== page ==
If you type “corona…” into Spotify’s search box, you’ll see dozens of playlists created for the quarantine. There are songs on them jokingly referring to the circumstances, such as “In the Air Tonight” (1980), “Isolation” (1980) or “It’s the end of the world as we know it”. That last track, recorded back in 1987, has perhaps unsurprisingly found itself back in the charts recently .
These songs, however, are not found in the daily list of the 200 most popular songs on Spotify . And the Top 200 is the only data that the streaming giant shares with us. However, they can help us find answers to the question that concerns us.
In a crisis, we seek information
If we take a look at the data from Italy, which has so far suffered the most from the epidemic in Europe. The graph shows the number of song plays on the Top 200 list in Italy from the beginning of February 2019 to 30 March 2020. It clearly shows the number of plays changing regularly. Visible peaks appear every seven days, these are the weekends. Most plays appear on Fridays and Saturdays, when people are most likely to party, while on Sundays there are rapid drops. There are also seasonal fluctuations: in Italy, summer sees a considerable increase in the play count. A sharp increase in the number of plays can also be caused by a showy premiere. In Italy, this happened following the release of an album by the rapper Supreme, which took place on 15 November.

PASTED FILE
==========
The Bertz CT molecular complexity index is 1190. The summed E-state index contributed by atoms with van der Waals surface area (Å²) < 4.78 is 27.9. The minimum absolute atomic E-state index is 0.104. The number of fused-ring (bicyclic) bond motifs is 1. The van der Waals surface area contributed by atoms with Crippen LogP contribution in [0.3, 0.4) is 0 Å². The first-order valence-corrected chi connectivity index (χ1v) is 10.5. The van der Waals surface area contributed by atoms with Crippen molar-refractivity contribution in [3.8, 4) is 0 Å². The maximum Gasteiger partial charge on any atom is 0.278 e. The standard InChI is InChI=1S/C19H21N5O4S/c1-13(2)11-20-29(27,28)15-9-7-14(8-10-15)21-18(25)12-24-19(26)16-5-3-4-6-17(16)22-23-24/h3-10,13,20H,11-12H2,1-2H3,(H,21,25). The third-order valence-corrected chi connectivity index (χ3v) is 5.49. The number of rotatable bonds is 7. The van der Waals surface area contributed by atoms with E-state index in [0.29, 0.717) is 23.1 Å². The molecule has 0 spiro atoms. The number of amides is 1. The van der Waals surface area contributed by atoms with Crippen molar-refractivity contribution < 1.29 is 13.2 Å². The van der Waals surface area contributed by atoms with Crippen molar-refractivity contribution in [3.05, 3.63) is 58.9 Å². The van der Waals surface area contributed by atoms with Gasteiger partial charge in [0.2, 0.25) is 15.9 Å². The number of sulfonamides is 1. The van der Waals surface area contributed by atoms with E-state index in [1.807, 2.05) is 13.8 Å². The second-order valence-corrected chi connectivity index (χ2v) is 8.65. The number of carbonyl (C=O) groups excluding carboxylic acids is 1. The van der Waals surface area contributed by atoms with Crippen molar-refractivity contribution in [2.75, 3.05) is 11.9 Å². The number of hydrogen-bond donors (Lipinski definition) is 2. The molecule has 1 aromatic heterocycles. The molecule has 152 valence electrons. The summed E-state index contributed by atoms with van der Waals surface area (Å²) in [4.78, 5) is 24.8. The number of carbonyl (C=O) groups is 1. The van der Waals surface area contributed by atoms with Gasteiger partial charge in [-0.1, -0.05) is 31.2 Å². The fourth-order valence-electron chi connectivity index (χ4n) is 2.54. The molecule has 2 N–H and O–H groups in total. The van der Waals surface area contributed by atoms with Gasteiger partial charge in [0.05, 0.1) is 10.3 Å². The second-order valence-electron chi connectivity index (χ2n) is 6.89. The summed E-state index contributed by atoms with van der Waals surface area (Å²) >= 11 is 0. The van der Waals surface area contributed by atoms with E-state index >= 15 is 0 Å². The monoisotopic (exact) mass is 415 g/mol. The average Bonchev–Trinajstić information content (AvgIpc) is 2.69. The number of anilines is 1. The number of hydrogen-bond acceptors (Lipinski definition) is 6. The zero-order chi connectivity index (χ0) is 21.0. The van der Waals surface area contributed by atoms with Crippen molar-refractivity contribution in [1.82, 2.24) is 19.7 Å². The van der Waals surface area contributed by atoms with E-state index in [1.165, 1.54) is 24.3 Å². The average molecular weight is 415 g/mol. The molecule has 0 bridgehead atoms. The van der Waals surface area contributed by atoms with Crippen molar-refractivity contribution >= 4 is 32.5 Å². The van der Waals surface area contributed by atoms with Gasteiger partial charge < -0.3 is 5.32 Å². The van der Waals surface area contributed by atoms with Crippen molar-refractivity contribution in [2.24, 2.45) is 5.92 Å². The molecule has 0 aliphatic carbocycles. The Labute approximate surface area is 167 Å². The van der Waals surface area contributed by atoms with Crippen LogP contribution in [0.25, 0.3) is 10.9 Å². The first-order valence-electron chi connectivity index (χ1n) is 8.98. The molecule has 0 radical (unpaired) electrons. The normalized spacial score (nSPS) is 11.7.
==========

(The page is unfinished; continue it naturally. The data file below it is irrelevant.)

The chart also shows a decrease in the number of plays after the weekend starting on Friday, 6 March. That Monday, 9 March, was when Prime Minister Giuseppe Conte announced that the whole country was going into quarantine. The epidemic gained momentum and we can only assume that the Italians locked in their homes were glued to what was going on in the news.
How can you explain the changes in user behaviour? Ewa Góralska from MullenLowe Mediahub believes that changes in user behaviour were related to fear. In the face of a threat, people look for information rather than entertainment, because it increases their feeling of control. It is also possible that the younger users may turn to YouTube or Netflix, as well as video games.
This is no time to party
The Top 200 list does not allow any definitive conclusions to be drawn about the number of plays on the service. The average age of the Spotify listener may vary from country to country. In Poland, the service attracts a relatively young audience, and many of the Top 200 artists might not be recognised by the average listener over 30 years old. This means that a change in the